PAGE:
The Heading Element
Text appearing on a Web page is displayed in a default font style and size unless specified
otherwise. Most browsers display text in the Times New Roman font face, or font family at
approximately 12-point size. In order to add visual variety to your pages, you will likely
want to choose other font faces and sizes for different sections of your document. This
is a topic that is taken up in more detail later; however, there are simple ways to change
text sizes to permit you to add various levels of headings to your pages.
<hn> (heading) tag is a block-level and container tag that encloses a
string of text for display in one of six heading styles. Its general format is shown in
Figure 2-13. General format for heading tags.
The number n in the tag ranges from 1 (largest) to 6 (smallest). These six heading levels
are coded in the following example and displayed in the browser as shown in Figure 2-14.
A standard paragraph is displayed for comparison.
<h1>This is Heading Level 1
<h2>This is Heading Level 2
<h3>This is Heading Level 3
<h4>This is Heading Level 4
<h5>This is Heading Level 5
<h6>This is Heading Level 6
<p>This is a normal text paragraph.
Listing 2-8. Creating headings with the
Headings are displayed in bold characters in the default font face. They appear on a line by
themselves preceded and followed by a single blank line. Thus, the
cannot be used to change text sizes. In the middle the tag cannot be used to change text sizes
in the middle of a line or middle of a paragraph since it forces a line break
before and after its enclosed text. It is used for block-level, stand-alone text,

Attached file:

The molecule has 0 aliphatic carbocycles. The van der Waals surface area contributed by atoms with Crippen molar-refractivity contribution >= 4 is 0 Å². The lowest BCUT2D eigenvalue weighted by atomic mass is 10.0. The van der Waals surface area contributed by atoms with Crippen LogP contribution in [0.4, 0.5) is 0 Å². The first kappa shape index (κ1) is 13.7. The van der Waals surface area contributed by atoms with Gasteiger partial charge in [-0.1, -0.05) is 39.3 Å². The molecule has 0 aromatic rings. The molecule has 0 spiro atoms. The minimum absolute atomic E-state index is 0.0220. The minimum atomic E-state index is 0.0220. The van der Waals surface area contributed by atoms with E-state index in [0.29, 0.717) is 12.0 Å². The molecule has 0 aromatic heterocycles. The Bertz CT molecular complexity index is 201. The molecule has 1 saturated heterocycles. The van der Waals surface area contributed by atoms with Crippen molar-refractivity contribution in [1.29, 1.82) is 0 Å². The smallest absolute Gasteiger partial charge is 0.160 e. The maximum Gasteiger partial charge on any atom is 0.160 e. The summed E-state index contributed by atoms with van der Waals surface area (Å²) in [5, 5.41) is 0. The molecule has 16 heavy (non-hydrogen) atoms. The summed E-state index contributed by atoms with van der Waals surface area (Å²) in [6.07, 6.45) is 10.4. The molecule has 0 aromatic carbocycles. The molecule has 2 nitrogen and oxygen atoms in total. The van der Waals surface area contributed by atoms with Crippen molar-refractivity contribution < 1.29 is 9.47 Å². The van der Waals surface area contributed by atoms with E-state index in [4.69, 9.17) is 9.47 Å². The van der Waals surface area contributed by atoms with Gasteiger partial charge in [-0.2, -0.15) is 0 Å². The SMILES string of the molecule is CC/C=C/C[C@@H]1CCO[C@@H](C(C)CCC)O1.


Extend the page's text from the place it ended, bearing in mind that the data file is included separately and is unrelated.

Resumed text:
and is most often used as content headings to identify and set apart sections of
a Web page.
HTML 5 Heading Semantics
While heading tags do provide a convenient way to style text, they are designed to mark the heading for a section of content on the page. Headings with lower numbers are considered higher in rank, and content on a page should be structured with the appropriate header ranking. Listing 2-8-1 illustrates this use of headings to section content.
<p>North America is a large continent which contains many countries
<h2>The United States of America
<p>The United States of America is a country located in North America
<h3>The State of Georgia
<p>Georgia is one of fifty states found in The United States of America
Listing 2-8-1. Using headings to section content.
The main section, "North America", is marked with an
<h1> tag to indicate
that it is the start of a major section on the page. Next, "The United States of America"
is marked with an
<h2> tag to indicate that it begins a subsection
of "North America". Finally, "The State of Georgia" is marked with an
tag to indicate that it begins a subsection of "The United States of America". In this
way, tags can be used to section and subsection content on a page.
Deprecated align Attribute
Headings can be aligned to the left (default) or right, or they can be centered on the line by applying the
attribute to the
<hn> tag. The following code, for example, centers a
heading horizontally between page margins.
<h1 align="center">Centered Heading>></h1>
Since align is a deprecated attribute under HTML 5 standards, it should be used only as a
temporary method to align headings. Later tutorials cover style sheet standards for aligning
text horizontally on a page.